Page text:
Brad's Reviews > The American Way

The American Way by John Ridley
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's review
Jul 28, 2007

really liked it
bookshelves: comics, historical-fiction
Recommended for: people who want social commentary with their superheroes
Read in July, 2007

The American Way is a great idea for a comic story that could’ve been an amazing book, but certain scenes hold it back from being ranked among the other good superhero books like Watchmen and Powers.
The American Way follows government-sponsored superheroes (under the decidedly unheroic but bureaucratic name the Civil Defense Corps) in the early 1960s (just as Stan Lee and Jack Kirby were resuscitating the superhero genre) that has two big problems: they’re all white, and they’re all a sham. The Corps, especially its Southern Defense Corps branch, is as racist as many Americans were during the 1960s, and all the Corps big battles are government-staged theatre to placate the population fearful of the Red Scare. The book follows a former advertising executive who joins the CDC and tries to integrate the group while maintaining their secret.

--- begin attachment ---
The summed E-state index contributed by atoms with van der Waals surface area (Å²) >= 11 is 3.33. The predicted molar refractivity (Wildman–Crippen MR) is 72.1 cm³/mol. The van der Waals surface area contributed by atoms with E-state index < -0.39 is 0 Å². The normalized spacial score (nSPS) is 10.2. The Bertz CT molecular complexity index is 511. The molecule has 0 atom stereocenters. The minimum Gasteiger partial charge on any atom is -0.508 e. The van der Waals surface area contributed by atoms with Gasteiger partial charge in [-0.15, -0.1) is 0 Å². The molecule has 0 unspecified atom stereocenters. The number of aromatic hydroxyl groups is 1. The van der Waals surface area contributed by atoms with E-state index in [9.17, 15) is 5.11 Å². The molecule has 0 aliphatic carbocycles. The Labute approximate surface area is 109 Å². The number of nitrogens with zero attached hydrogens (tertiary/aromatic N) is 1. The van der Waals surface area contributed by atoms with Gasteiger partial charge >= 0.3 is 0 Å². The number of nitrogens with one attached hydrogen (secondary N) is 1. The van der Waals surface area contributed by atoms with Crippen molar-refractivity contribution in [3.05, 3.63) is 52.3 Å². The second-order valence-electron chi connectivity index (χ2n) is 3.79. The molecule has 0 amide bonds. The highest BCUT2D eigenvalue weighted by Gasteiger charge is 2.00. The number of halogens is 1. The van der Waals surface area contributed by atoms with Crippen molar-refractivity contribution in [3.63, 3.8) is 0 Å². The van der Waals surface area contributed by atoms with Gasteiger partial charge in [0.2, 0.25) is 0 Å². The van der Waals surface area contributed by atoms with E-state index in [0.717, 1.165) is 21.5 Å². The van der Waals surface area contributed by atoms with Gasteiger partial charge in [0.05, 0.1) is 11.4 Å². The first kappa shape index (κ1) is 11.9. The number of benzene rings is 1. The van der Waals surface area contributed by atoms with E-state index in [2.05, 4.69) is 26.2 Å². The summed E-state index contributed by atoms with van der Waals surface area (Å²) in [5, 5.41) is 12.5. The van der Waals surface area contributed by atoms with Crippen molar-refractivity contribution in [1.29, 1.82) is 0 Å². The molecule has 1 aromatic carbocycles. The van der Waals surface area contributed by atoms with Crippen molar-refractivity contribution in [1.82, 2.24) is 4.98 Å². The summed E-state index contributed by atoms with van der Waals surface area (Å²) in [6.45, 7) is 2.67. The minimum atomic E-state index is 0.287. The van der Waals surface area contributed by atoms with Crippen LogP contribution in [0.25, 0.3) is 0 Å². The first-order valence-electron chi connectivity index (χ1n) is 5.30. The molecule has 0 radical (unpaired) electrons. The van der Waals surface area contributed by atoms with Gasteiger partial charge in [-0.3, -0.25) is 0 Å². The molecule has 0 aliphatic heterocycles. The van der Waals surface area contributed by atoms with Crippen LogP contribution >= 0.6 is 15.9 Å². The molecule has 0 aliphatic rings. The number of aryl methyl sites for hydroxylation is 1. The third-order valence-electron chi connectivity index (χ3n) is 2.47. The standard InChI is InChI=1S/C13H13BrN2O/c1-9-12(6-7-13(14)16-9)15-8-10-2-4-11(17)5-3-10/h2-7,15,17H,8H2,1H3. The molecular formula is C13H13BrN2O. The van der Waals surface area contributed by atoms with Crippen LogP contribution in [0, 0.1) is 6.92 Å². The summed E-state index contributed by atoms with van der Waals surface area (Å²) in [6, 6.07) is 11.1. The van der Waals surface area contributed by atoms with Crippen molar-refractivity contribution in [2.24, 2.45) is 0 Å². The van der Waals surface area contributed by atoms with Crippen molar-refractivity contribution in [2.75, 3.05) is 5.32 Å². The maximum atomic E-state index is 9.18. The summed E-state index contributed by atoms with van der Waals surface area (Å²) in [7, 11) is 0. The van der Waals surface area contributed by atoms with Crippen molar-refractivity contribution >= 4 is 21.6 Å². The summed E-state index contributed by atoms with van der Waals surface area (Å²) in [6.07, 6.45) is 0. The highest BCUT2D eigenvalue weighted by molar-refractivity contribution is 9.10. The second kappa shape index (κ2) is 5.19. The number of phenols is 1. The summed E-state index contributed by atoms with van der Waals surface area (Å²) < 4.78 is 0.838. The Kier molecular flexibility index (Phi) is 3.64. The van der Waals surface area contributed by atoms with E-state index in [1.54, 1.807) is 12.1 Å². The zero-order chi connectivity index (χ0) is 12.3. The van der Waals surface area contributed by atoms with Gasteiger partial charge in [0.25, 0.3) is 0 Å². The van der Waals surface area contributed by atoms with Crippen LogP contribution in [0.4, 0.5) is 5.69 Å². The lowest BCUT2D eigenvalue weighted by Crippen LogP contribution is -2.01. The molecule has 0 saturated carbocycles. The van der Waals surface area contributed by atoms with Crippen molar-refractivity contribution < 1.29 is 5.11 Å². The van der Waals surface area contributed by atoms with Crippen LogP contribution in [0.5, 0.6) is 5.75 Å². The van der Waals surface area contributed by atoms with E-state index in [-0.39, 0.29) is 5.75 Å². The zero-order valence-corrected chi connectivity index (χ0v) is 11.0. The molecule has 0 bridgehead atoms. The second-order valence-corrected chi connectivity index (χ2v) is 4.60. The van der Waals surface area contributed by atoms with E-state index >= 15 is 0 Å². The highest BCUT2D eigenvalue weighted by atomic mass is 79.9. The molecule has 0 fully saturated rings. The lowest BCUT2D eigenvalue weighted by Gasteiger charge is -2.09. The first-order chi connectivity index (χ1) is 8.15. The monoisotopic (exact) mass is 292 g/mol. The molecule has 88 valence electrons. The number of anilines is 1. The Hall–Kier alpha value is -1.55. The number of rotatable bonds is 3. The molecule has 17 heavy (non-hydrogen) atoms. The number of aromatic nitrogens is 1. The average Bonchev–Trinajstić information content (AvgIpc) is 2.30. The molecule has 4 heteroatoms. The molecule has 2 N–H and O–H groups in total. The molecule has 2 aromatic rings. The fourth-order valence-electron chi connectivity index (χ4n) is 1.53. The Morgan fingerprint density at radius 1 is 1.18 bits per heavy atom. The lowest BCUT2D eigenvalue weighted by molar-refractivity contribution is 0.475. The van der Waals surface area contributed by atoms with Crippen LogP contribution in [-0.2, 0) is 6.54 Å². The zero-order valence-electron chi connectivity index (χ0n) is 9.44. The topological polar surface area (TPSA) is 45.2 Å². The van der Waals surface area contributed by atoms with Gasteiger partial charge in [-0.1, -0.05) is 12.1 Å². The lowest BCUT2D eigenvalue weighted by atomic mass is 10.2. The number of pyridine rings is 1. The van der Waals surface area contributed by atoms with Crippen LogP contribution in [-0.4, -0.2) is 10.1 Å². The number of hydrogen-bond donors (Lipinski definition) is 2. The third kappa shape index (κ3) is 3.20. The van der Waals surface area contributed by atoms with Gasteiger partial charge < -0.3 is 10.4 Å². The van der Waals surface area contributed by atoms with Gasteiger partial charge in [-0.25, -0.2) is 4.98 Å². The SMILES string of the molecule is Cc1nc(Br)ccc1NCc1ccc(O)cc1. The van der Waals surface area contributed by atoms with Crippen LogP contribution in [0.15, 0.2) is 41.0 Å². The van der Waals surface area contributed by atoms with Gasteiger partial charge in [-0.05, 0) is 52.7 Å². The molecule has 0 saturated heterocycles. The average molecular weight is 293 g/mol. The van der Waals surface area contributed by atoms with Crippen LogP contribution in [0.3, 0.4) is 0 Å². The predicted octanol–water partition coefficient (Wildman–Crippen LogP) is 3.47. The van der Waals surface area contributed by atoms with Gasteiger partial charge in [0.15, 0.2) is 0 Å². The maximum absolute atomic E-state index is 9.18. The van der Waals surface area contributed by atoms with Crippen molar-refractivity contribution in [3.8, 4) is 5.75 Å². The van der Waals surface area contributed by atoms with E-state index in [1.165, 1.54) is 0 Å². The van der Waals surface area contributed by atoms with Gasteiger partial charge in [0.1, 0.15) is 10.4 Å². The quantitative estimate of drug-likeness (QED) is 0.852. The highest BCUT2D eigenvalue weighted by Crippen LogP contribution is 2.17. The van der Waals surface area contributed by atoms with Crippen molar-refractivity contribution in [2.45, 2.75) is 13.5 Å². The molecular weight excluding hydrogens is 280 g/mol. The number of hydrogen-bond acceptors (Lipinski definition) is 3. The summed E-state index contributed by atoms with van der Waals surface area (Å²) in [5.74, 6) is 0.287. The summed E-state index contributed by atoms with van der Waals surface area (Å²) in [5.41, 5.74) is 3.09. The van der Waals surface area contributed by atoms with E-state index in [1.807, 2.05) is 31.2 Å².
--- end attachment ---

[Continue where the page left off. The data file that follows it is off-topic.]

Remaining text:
When I looked at the American Way trade paperback, I quickly noticed that the first half of the pages have white edges and gutters, while the second half is black. That does reflect a darker turn in the book’s plot, as the villainous Hellbent and virulent racism rips the teams apart.
Both of the book’s twists—the racism and the fake battles—are very excellent ideas. Some of the Southern heroes (which also includes a sage, still-living Mark Twain) spew N-words and other epithets without conscience in ways that you don’t see in early Spider-Man comics, but were common in the South. And if a government were to create superheroes, why not use them as propaganda?
While the ideas are great, the execution falls flat in places. Writer John Ridley makes some crucial scenes (like the Wanderer going crazy) a bit too confusing. Throughout the book, he packs in a few too many characters, and as a result some are merely analogues of DC or Marvel characters with similar powers. Ole Miss is an intriguing character, as is the racist Human Torch-esque Southern Cross, but I barely picked up any character from X-15 or the East Coast Intellectual. Georges Jeanty does a serviceable job on the book, though none of his character designs are that iconic.
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